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The Scarlet Letter by Nathaniel Hawthorne
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The Scarlet Letter (original 1850; edition 1961)

by Nathaniel Hawthorne, Maxwell Geismar (Afterword)

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22,77824654 (3.39)1 / 693
Member:rsubber
Title:The Scarlet Letter
Authors:Nathaniel Hawthorne
Other authors:Maxwell Geismar (Afterword)
Info:Washington Square Press, Inc., New York,
Collections:Your library
Rating:*****
Tags:fiction, literature, American literature, 19th century

Work details

The Scarlet Letter by Nathaniel Hawthorne (1850)

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    Midnightdreary: Similar exploration of the question of sin, inherited or otherwise.
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Hawthorne's The Scarlet Letter is a classic love triangle set in Puritanical Massachusetts. Hester Prynne becomes the town pariah because she has an illicit affair with a man who is not her husband and bears a child. As fate would have it, Hester's husband comes to town on the day of her punishment and keeps his identity a secret in order to protect Hester from additional punishment. However, Hester's husband, Roger Chillingworth, vows to seek the baby's father and exact revenge. Ironically, the baby's father is a minister, Arthur Dimmesdale, who is considered a saint in the parishioners' eyes. Dimmesdale has a heart condition and requires the medical attention of the local physician, Roger Chillingworth. The result of secrets and broken promises between these three characters drive the action of the plot and also demonstrate the preposterous beliefs of the Puritan faith. Though Hawthorne wrote the book as a criticism of the Puritan religion, particularly the beliefs of sin and damnation, the worthlessness of a sinner, public judgment for private sin, and the effect of hidden sin. He juxtaposes good and evil, conformity and individualism, and love and hate as they shape the human identity. Hawthorne fills the novel with symbols and motifs that reveal deeper meaning through connections. Moreover, his novel is a prime example of Romantic literature and displays all of the elements of the literary period. One of the major discussions in this unit is public punishment for private sin (shaming). I use Monica Lewinsky as an example of a modern day Hester Prynne. Also the theme of unrequited love can be explored by comparing Hester Prynne's love for Dimmesdale to Abigail's love for John Proctor.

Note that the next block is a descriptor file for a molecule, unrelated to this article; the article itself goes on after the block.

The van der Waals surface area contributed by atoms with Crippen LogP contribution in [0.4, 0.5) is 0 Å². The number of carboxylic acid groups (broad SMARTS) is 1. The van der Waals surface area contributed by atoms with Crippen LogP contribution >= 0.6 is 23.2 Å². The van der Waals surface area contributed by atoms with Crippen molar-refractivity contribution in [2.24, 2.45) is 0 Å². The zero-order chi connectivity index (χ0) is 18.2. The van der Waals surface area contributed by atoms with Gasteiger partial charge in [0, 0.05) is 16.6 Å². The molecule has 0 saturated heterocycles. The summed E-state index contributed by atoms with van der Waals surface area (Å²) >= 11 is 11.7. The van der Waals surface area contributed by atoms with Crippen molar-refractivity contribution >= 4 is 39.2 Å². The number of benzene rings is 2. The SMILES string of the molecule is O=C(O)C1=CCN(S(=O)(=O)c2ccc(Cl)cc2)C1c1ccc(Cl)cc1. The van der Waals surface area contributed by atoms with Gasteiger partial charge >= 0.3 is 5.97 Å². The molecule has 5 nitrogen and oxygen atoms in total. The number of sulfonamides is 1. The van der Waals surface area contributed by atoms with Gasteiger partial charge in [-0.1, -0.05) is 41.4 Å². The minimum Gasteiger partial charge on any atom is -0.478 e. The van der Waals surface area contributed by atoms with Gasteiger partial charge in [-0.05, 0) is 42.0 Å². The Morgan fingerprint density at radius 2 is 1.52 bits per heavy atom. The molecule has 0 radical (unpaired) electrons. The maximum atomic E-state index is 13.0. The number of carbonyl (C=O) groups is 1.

Resources:
Image of the love triangle http://www.johnpackard.com/uploads/3/9/7/1/39710388/3129212_orig.jpg
Image A+ http://www.readliterature.com/hesterprynne2.jpg
Modern Hester https://www.ted.com/talks/monica_lewinsky_the_price_of_shame?language=en ( )
  sgemmell | Apr 21, 2016 |
The novel takes place in 17th-century Boston, Massachusetts during the summer, in a then Puritan village. A young woman named Hester Prynne, has been led from the town prison with her infant daughter in her arms and on the breast of her gown "a rag of scarlet cloth" that "assumed the shape of a letter." It was the uppercase letter "A". The Scarlet Letter "A" represents the act of adultery that she has committed and it is to be a symbol of her sin—a badge of shame—for all to see. A man in the crowd tells an elderly onlooker that Hester is being punished for adultery. Hester's husband, Roger Prynne, who is much older than she, and whose real name is unknown, has sent her ahead to America whilst settling affairs in Europe. However, her husband does not arrive in Boston, and the consensus is that he has been lost at sea. It is apparent that, while waiting for her husband, Hester has had an affair, leading to the birth of her daughter. She will not reveal her lover’s identity, however, and the scarlet letter, along with her subsequent public shaming, is the punishment for her sin and her secrecy. On this day Hester is led to the town scaffold and harangued by the town fathers, but she again refuses to identify her child’s father.[2]